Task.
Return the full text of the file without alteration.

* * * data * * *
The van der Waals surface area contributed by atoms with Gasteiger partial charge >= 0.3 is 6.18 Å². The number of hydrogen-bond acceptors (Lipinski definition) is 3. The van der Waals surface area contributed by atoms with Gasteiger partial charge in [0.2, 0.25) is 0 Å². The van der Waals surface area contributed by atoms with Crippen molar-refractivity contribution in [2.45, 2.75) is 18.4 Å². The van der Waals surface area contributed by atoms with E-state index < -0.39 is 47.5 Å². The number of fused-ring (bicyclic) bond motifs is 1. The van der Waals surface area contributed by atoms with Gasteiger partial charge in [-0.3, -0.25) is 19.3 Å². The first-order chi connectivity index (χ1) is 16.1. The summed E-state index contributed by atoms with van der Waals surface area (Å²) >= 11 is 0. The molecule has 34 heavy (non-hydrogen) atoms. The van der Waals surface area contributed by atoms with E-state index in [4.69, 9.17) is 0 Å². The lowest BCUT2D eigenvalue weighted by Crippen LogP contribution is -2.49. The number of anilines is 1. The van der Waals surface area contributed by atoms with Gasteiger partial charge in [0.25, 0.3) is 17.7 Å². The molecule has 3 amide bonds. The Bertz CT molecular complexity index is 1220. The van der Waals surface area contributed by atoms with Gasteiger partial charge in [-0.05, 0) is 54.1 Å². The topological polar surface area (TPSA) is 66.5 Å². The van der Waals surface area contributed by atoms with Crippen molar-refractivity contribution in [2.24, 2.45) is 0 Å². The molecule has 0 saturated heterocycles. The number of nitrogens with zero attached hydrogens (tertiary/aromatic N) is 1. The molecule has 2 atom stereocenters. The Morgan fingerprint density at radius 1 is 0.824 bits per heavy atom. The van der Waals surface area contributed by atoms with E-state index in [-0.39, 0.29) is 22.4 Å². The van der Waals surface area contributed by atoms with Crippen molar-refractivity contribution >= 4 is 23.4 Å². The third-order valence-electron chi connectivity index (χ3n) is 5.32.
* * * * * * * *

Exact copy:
The van der Waals surface area contributed by atoms with Gasteiger partial charge >= 0.3 is 6.18 Å². The number of hydrogen-bond acceptors (Lipinski definition) is 3. The van der Waals surface area contributed by atoms with Gasteiger partial charge in [0.2, 0.25) is 0 Å². The van der Waals surface area contributed by atoms with Crippen molar-refractivity contribution in [2.45, 2.75) is 18.4 Å². The van der Waals surface area contributed by atoms with E-state index < -0.39 is 47.5 Å². The number of fused-ring (bicyclic) bond motifs is 1. The van der Waals surface area contributed by atoms with Gasteiger partial charge in [-0.3, -0.25) is 19.3 Å². The first-order chi connectivity index (χ1) is 16.1. The summed E-state index contributed by atoms with van der Waals surface area (Å²) >= 11 is 0. The molecule has 34 heavy (non-hydrogen) atoms. The van der Waals surface area contributed by atoms with E-state index in [4.69, 9.17) is 0 Å². The lowest BCUT2D eigenvalue weighted by Crippen LogP contribution is -2.49. The number of anilines is 1. The van der Waals surface area contributed by atoms with Gasteiger partial charge in [0.25, 0.3) is 17.7 Å². The molecule has 3 amide bonds. The Bertz CT molecular complexity index is 1220. The van der Waals surface area contributed by atoms with Gasteiger partial charge in [-0.05, 0) is 54.1 Å². The topological polar surface area (TPSA) is 66.5 Å². The van der Waals surface area contributed by atoms with Crippen molar-refractivity contribution in [2.24, 2.45) is 0 Å². The molecule has 0 saturated heterocycles. The number of nitrogens with zero attached hydrogens (tertiary/aromatic N) is 1. The molecule has 2 atom stereocenters. The Morgan fingerprint density at radius 1 is 0.824 bits per heavy atom. The van der Waals surface area contributed by atoms with E-state index in [-0.39, 0.29) is 22.4 Å². The van der Waals surface area contributed by atoms with Crippen molar-refractivity contribution >= 4 is 23.4 Å². The third-order valence-electron chi connectivity index (χ3n) is 5.32.